"Apple's electronic newspaper will be so thin that it could be collapsed and rolled up for portability."

This is actually an idea we've been hearing about for years. Maybe one day Ferro and his team will get up to speed.

Dearborn Street
"The CEO of Tribune Publishing, Justin Dearborn, is moving to Los Angeles, the company said in a filing with the Securities and Exchange Commission Thursday morning," Politico reports.

The company is providing a $262,000 moving allowance. I volunteer to drive the van.

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Fucking Golden

That would be the Chinese American Service League.

"Honoree Michael Ferro is among the biggest donors to this event," Chicagoland Radio and Media reports.

"The Ferro-created SPLASH magazine, now published and distributed by the Chicago Tribune, also serves as a donor and [was scheduled to cover] the event."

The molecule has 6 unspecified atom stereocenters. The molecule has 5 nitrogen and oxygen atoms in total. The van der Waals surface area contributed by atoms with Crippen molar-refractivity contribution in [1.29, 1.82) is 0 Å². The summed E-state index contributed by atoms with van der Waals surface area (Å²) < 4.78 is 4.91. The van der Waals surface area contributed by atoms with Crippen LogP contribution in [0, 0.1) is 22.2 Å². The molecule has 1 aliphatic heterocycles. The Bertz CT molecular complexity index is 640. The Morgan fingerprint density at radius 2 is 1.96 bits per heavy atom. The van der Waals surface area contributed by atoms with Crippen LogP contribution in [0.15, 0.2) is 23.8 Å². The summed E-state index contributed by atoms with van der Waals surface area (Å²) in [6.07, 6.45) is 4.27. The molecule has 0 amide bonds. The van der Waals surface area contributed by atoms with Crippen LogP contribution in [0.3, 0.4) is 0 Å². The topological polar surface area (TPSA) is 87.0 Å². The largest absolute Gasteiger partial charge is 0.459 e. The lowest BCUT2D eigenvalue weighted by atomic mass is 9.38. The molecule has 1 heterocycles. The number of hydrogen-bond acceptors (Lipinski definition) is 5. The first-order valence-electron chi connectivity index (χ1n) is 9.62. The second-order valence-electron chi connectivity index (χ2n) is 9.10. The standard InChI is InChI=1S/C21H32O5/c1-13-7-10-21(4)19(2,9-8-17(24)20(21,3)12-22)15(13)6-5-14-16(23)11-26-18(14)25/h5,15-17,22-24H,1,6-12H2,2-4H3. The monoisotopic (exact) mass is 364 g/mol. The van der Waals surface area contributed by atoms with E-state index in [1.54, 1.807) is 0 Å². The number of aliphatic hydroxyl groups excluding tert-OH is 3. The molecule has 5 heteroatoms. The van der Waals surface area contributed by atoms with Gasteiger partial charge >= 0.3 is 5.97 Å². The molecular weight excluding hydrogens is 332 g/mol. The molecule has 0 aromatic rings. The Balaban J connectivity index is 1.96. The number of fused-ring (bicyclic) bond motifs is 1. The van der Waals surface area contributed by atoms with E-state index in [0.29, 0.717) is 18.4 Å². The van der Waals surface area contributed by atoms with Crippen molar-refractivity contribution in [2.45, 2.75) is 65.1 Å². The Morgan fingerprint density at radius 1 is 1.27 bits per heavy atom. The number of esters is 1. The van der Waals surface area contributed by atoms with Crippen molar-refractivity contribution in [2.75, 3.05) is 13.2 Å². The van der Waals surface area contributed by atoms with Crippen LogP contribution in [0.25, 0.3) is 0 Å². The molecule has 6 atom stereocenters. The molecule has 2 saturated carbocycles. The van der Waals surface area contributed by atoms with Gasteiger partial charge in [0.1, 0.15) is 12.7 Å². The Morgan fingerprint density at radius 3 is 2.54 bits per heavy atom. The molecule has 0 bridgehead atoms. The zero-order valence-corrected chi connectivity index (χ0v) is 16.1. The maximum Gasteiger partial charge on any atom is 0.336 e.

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Heard On The Street
"Gannett is betting that a strong vote of no-confidence in Tribune Publishing's board next Thursday, June 2, will be enough to drive the Chicago-based media company to agree to its $864 million hostile acquisition effort," The Street reports.

"The unusual vote, set for Tribune Publishing's annual meeting, will have no binding impact on the company's management or board. However, a strong negative vote, even one where only as little as 45% of participating shareholders oppose the incumbent directors. could be enough to embarrass Tribune Publishing and push it to the negotiating table."